The concordance between parent and teacher reports of DSM-IV attention deficit hyperactivity disorder (ADHD) and its symptoms was studied in 74 clinically referred children examined at Queens College, the City University of New York, and Mount Sinai School of Medicine, New York. Agreement between parents and teachers on structured diagnostic interview regarding diagnoses of ADHD is poor, and with no agreement for ADHD subtypes. Diagnosis based on either parent or teacher reports was positive for either inattentive or hyperactive-impulsive subtypes, but when both reports were used, most cases met only the criteria for ADHD combined type. Parent reports of behavior in school were more highly correlated with their child’s behavior at home than with teacher reports of the child’s behavior in school. [1]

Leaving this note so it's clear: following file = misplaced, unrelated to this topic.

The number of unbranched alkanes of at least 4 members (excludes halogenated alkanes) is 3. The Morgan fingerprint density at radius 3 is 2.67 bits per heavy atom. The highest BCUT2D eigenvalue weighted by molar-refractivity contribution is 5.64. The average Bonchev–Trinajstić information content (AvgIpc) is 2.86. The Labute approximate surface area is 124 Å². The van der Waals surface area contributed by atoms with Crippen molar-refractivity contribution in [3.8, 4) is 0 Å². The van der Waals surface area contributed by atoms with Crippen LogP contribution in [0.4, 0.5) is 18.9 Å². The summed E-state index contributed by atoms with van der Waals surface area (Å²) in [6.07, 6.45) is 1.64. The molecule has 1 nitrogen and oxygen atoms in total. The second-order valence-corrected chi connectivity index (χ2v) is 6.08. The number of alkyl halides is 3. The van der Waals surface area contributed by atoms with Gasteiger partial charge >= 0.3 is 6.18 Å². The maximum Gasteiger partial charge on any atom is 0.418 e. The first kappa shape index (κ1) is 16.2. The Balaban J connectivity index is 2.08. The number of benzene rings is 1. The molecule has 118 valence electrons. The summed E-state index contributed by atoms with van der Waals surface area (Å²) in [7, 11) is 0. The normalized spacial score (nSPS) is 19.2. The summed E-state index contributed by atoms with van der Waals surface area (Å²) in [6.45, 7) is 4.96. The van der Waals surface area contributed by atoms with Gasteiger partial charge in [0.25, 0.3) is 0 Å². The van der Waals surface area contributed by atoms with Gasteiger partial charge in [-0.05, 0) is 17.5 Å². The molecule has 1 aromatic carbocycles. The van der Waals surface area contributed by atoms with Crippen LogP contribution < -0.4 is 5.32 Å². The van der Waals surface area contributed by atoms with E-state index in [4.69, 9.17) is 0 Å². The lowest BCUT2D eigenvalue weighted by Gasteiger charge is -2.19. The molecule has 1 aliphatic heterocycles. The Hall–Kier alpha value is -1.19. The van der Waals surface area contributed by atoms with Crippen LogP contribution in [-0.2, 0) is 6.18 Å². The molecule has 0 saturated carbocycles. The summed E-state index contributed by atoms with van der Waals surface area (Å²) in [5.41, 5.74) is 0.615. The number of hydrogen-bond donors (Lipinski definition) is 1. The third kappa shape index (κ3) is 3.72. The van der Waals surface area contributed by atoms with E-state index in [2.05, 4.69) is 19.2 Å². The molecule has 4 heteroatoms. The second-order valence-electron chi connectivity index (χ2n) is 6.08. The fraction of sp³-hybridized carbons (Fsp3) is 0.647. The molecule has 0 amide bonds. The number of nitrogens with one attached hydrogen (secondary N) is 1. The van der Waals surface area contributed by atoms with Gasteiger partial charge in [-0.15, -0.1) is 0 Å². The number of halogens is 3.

COMMENT. Both teacher and parent questionnaires should be obtained for the diagnosis of ADHD subtypes, and one or other report alone is insufficiently reliable.

A family study perspective of DSM-IV ADHD subtypes showed that rates of ADHD among relatives of each subtype group were greater than rates among relatives of controls. Rates were not significantly higher among relatives of combined-typed probands compared to relatives of other probands. The subtype of the relative was not always the same as that of the proband, but hyperactive-impulsive ADHD was found almost exclusively among relatives of hyperactive-impulsive probands. The clinical differences among subtypes may be attributed to nonfamilial causes. [2]